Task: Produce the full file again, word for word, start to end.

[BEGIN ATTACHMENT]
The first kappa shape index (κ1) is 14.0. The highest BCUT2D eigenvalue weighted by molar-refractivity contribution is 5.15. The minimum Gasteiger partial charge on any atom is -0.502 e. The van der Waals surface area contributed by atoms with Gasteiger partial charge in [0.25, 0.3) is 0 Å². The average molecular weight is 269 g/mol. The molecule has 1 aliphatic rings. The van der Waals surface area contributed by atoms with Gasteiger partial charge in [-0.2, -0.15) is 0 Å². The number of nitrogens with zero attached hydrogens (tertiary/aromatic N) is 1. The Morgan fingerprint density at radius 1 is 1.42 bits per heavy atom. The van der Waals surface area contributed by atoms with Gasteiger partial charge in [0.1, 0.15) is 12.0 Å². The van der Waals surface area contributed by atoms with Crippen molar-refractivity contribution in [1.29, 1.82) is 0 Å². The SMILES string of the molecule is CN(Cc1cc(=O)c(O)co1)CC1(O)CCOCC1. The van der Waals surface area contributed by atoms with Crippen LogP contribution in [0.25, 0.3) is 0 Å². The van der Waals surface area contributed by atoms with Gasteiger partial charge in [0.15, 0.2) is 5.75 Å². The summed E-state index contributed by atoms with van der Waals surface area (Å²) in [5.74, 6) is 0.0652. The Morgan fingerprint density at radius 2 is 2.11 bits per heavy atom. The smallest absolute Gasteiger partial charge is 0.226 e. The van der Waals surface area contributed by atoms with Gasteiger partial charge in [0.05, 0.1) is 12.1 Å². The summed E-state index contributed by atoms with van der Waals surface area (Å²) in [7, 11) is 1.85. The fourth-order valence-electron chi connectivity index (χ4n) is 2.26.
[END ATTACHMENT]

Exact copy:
The first kappa shape index (κ1) is 14.0. The highest BCUT2D eigenvalue weighted by molar-refractivity contribution is 5.15. The minimum Gasteiger partial charge on any atom is -0.502 e. The van der Waals surface area contributed by atoms with Gasteiger partial charge in [0.25, 0.3) is 0 Å². The average molecular weight is 269 g/mol. The molecule has 1 aliphatic rings. The van der Waals surface area contributed by atoms with Gasteiger partial charge in [-0.2, -0.15) is 0 Å². The number of nitrogens with zero attached hydrogens (tertiary/aromatic N) is 1. The Morgan fingerprint density at radius 1 is 1.42 bits per heavy atom. The van der Waals surface area contributed by atoms with Gasteiger partial charge in [0.1, 0.15) is 12.0 Å². The van der Waals surface area contributed by atoms with Crippen molar-refractivity contribution in [1.29, 1.82) is 0 Å². The SMILES string of the molecule is CN(Cc1cc(=O)c(O)co1)CC1(O)CCOCC1. The van der Waals surface area contributed by atoms with Crippen LogP contribution in [0.25, 0.3) is 0 Å². The van der Waals surface area contributed by atoms with Gasteiger partial charge in [0.15, 0.2) is 5.75 Å². The summed E-state index contributed by atoms with van der Waals surface area (Å²) in [5.74, 6) is 0.0652. The Morgan fingerprint density at radius 2 is 2.11 bits per heavy atom. The smallest absolute Gasteiger partial charge is 0.226 e. The van der Waals surface area contributed by atoms with Gasteiger partial charge in [0.05, 0.1) is 12.1 Å². The summed E-state index contributed by atoms with van der Waals surface area (Å²) in [7, 11) is 1.85. The fourth-order valence-electron chi connectivity index (χ4n) is 2.26.